Pastor Hammond initiated a new members orientation and a discipleship program as a means of integrating new members. A Deacon's Family Ministry has also been established to help maintain contact with the membership and to be more responsive to its needs. The Bible study has been expanded to include a morning class as well as classes for the youth on Wednesday nights. In addition, a family night worship and fellowship dinner has been implemented.
Numerous improvements have been made to the church's facilities since Pastor Hammond's arrival. The church is fully computerized with an effective automated evangelism system. Persons desiring information on the church can browse our website. Union Baptist has become a "high tech church with a holy touch." Other facility improvements include renovating the pastor's office, relocating the church office, installation of state of the art audio and video systems, improved interior and exterior lighting, protective covering for the stain glass windows , carpeting for the educational wing, new heating and cooling units, new piano and a computer lab. Transportation has been enhanced through the purchase of three vans and a fully customized mini-bus.
Pastor Hammond has led the church to become a tithing church. The budget has quadrupled and an endowment has been established. Union Baptist has consistently been recognized as one of the leading churches in terms of mission support for the General Baptist State Convention, the American Baptist Churches of the South and the Lott Carey Foreign Missions Convention. It also contributes to the Progressive National Convention.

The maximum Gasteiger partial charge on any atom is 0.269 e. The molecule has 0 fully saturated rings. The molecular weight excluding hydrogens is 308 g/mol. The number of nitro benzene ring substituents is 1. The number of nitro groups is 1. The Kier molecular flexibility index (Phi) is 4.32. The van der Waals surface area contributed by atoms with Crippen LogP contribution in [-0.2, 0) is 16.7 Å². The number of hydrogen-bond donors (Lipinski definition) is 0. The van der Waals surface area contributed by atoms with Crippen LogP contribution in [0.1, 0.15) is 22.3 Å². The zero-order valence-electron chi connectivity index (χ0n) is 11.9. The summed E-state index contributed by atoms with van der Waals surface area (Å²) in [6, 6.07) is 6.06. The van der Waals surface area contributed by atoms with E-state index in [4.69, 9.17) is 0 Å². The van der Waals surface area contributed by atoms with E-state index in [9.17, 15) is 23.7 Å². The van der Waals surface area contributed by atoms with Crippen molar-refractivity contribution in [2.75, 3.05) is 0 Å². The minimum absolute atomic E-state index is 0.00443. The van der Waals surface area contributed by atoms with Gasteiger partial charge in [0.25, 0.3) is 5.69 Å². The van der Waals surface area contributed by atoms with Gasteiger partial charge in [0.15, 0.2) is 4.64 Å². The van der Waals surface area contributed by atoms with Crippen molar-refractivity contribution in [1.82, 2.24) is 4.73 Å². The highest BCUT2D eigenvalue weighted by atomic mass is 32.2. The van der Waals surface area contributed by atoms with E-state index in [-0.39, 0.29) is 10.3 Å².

There is a new spirit of unity and cooperation among the congregation. The church has been able to successfully bridge new disciples and their ideas with those who have been part of the congregation for some time. Fourteen persons have acknowledged the call to preach and have been licensed to the Gospel ministry under the leadership of Pastor Hammond.
Union Baptist moved into its new worship center and administrative space on September 24, 2000. In May 2001, the $3.5 million dollar worship center and a fully renovated educational building were dedicated. The new facilities provide an outstanding setting for ministry. Numerous changes have also been made administratively. The church adopted a constitution which helped to clarify the roles and responsibilities of the church's administration and ministries. The results have been a more effective and efficiently coordinated ministry. During his tenure at Union Baptist Church , more than 20 new ministries have been launched and the church has moved from a single ministry staff to a multi-ministry staff of nine and a volunteer staff of thirteen. The church's budget has increased by more than $2 million dollars and an endowment has been established.
Building upon the highly success of Durham Scholar's Program, Pastor Hammond is leading the effort to erect a Kindergarten ~ 8th grade fully endowed private school, where children in Northeast Central Durham may attend tution free. Ground was broken for the 47,000 square foot school in July 2006.
From the rental of the log cabin on Corporation Street utilizing borrowed talet, Union Baptist has become a bulwark for its disciples and the community. For over 100 years, this congregation has stood the test of time. Under Pastor Hammond's energetic and dynamic leadership, Union Baptist Church is poised to effectively meet the challenges of a new century and a new millennium!